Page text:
The Lesotho Highlands Water Project (LHWP) will mark a major milestone in 2019 with the launch in January of the construction pre-qualification for the Phase II main works, the Polihali Dam and Polihali Transfer Tunnel. 

“The call for Expressions of Interest for the construction of the 165m high Polihali Dam and the 38km long Polihali Transfer Tunnel  is expected to attract the interest of major engineering and construction companies, and we encourage suitably experienced contractors to join forces with local contractors and  apply,” Tente Tente, Phase II Divisional Manager, confirmed.

 The prequalification documents will include requirements for participation by Lesotho- and South Africa-national contractors, in accordance with the terms of the Phase II Agreement and the project’s commitment to ensuring local participation. It will be advertised on the LHDA website at and in local print media.

“Implementing large scale infrastructure projects combines ‘maths and music’:  the maths of delivering multiple highly technical engineering components within a specific timeframe and budget, and the music of the softer skills of diplomacy, communication, social, environmental and community protection, while considering the interests and expectations of multiple, diverse stakeholders.

“Phase II of the Lesotho Highlands Water Project is no exception to this and while the project is behind the timelines proposed in the Feasibility Report, given the two-year deferred start, Phase II is stepping ahead purposefully with 2018 having been a busy year for the both the water transfer and hydropower components,” added Tente.

 In summary, more than 35 contracts are in force covering a range of environmental impact assessments, socio-economic and resettlement projects, hydropower feasibility, advance infrastructure projects encompassing access roads, project housing, power and telecommunications, geotechnical investigations, the Polihali diversion tunnel, major bridges and the main works i.e. the Polihali dam and transfer tunnel. Other than the geotechnical drillers, demarcation survey and the first two advance infrastructure construction contract awards announced in the last quarter, these are all consulting services contracts.

Resettlement planning is nearing completion; livelihood restoration demonstration projects have started in the project area.  Environmental Records of Decision have been granted for the Polihali Western Access Corridor and the main Polihali project area, environmental go-ahead for the new Polihali Western Access Road and the Polihali Dam, Polihali Transfer Tunnel, major bridges and project housing. The fieldwork for the cultural heritage protection programme is progressing steadily. Equally important, the dam and tunnel designs are at an advanced stage and several more advance infrastructure construction contracts are under procurement.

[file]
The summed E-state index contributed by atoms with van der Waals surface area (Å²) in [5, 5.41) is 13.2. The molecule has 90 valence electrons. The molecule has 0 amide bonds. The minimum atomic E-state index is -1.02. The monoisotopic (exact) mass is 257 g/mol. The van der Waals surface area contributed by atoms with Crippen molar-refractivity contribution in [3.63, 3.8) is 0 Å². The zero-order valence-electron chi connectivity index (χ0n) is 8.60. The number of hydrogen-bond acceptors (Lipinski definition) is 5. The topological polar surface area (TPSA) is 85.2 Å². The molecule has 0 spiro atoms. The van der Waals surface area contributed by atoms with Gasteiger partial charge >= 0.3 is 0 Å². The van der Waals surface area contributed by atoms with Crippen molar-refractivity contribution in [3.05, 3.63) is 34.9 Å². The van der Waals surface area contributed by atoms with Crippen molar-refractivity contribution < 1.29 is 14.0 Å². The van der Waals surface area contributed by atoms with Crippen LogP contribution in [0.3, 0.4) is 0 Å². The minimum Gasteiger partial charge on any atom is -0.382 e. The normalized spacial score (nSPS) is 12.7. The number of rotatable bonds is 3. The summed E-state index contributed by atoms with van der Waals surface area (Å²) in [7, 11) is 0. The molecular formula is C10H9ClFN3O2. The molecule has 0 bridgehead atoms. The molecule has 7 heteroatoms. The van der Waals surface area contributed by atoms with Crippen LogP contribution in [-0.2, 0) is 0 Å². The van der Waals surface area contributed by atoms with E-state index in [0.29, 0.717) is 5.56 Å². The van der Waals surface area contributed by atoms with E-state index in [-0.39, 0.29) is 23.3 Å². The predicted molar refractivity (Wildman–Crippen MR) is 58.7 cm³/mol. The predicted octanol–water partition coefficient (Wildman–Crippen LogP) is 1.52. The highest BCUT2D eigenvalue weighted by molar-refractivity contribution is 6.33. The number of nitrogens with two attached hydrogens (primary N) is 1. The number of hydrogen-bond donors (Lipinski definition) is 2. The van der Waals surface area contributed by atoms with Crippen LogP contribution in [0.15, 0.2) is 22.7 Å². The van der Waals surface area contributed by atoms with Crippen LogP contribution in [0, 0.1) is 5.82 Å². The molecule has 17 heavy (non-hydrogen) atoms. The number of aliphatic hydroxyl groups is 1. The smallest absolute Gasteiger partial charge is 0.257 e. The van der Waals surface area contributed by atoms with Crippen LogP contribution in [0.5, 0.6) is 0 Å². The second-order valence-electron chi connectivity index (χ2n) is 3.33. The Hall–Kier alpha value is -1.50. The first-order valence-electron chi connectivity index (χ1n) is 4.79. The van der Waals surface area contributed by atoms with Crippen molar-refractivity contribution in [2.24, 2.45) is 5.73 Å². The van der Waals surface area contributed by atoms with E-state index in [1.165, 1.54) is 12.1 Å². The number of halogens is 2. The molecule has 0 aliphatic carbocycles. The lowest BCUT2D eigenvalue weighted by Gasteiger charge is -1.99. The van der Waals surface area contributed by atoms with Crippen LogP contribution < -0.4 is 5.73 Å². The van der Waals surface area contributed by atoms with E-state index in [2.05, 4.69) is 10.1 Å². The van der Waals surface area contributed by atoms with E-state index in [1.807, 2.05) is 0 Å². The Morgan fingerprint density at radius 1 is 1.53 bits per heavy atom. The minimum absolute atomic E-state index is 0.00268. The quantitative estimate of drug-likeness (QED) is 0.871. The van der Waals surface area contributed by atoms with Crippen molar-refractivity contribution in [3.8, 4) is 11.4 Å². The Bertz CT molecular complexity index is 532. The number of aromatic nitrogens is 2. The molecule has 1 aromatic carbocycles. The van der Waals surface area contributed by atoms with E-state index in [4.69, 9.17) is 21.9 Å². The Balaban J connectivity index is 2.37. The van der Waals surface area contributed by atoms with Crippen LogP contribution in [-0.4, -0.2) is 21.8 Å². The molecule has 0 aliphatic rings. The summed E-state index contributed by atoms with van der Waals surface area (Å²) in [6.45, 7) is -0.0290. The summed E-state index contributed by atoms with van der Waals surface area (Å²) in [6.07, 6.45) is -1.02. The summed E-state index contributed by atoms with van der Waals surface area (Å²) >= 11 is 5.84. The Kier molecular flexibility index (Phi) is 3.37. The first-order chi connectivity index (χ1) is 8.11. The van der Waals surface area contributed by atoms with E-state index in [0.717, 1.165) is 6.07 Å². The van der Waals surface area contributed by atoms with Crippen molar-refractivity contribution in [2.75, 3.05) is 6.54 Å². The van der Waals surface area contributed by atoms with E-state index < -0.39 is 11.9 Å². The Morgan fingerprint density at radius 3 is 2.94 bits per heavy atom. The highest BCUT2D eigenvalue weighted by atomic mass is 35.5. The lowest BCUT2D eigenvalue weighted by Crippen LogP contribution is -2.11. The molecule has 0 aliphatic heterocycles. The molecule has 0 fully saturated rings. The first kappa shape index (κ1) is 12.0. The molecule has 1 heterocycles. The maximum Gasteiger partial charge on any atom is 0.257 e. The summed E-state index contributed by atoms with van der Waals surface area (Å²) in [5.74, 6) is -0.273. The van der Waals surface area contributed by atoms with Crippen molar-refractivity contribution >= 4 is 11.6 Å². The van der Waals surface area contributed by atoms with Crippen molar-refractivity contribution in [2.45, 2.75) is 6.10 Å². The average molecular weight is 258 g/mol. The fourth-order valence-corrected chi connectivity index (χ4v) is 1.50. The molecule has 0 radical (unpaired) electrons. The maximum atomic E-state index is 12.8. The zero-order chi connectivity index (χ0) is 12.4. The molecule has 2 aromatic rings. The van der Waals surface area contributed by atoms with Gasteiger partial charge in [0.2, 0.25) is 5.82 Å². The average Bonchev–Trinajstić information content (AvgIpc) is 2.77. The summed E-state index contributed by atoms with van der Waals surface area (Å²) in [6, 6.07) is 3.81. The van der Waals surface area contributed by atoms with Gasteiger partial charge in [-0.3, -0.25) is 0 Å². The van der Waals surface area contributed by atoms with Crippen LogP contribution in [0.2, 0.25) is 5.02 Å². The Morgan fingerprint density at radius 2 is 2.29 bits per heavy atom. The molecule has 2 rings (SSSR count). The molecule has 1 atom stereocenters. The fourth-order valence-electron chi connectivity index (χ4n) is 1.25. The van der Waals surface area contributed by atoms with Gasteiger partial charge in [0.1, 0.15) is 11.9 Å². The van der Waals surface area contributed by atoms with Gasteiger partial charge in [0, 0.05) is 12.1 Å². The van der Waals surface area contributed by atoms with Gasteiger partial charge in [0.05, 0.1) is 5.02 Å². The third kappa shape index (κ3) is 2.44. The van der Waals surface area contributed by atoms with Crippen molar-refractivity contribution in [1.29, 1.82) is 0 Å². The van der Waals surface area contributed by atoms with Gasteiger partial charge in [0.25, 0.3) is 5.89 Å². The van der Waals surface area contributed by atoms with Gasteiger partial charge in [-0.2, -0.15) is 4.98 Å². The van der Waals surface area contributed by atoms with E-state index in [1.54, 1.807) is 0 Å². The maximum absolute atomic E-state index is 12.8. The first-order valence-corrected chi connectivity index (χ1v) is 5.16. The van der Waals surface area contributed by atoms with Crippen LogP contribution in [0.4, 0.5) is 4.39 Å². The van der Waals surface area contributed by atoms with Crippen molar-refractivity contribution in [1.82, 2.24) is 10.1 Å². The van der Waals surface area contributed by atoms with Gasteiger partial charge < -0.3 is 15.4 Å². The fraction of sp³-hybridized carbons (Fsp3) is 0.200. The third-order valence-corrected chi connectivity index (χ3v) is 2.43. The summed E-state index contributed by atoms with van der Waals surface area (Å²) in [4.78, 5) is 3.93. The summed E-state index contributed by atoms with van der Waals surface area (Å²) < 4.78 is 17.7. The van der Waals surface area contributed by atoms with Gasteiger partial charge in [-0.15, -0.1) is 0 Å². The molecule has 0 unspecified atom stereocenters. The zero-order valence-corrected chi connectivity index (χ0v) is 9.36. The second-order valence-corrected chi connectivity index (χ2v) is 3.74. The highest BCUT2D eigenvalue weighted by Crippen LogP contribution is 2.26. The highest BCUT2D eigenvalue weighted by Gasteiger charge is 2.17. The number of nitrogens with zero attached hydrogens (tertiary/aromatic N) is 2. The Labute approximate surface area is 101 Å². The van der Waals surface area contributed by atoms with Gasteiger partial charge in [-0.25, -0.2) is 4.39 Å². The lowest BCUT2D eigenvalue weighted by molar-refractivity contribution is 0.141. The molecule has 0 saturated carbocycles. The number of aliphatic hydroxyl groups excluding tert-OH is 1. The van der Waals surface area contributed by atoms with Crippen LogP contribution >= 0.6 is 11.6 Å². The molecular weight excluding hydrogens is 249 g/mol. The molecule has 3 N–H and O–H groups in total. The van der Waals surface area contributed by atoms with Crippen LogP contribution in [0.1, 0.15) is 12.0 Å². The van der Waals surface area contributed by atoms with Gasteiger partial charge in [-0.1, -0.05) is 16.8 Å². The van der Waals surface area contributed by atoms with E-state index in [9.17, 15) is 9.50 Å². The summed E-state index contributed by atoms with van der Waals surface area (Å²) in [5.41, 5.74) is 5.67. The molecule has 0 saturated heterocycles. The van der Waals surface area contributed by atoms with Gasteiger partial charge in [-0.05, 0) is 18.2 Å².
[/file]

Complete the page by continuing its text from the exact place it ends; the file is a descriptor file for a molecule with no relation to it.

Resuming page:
The further feasibility studies for the hydropower component of Phase II are nearing completion. Conventional hydropower has been confirmed as the more feasible option to meet Lesotho’s energy needs. To this end, the decision was taken earlier this year to advance the studies for two sites on the Senqu River and one at Oxbow to bankable feasibility.  These studies are expected to be completed by the second quarter of 2019.

 A pumped storage scheme option has been deferred due to the prevailing economic conditions.

 “Advance infrastructure construction has started and is expected to be largely completed by 2020 before the dam and tunnel construction commences. In all, we’re confident that 2019 will see Phase II taking great strides with activities on the ground evident to all,” said Tente.

The Lesotho Highlands Water Project (LHWP) is multi-phased, multi-billion Maloti/Rand project between the governments of the Kingdom of Lesotho and the Republic of South Africa. It comprises water transfer and hydropower generation components with associated ancillary developments.  The water transfer component entails the construction of dams and tunnels in Lesotho, enhancing the use of water from the Senqu (Orange) River and its tributaries by storing, regulating, diverting and controlling the flow to effect the delivery of specified quantities of water to South Africa, and utilizing the delivery system to generate hydro-electric power in Lesotho.

The major works of Phase I included the construction of the Katse Dam, the transfer and delivery tunnels, ‘Muela Hydropower Plant and the Mohale Dam. The Phase II water transfer component comprises a dam at Polihali and a gravity tunnel that will connect the reservoir at Polihali with the Katse reservoir, and a hydropower scheme.

The Lesotho Highlands Development Authority (LHDA) is the implementing and management authority for the Lesotho Highlands Water Project, on behalf of the government of Lesotho.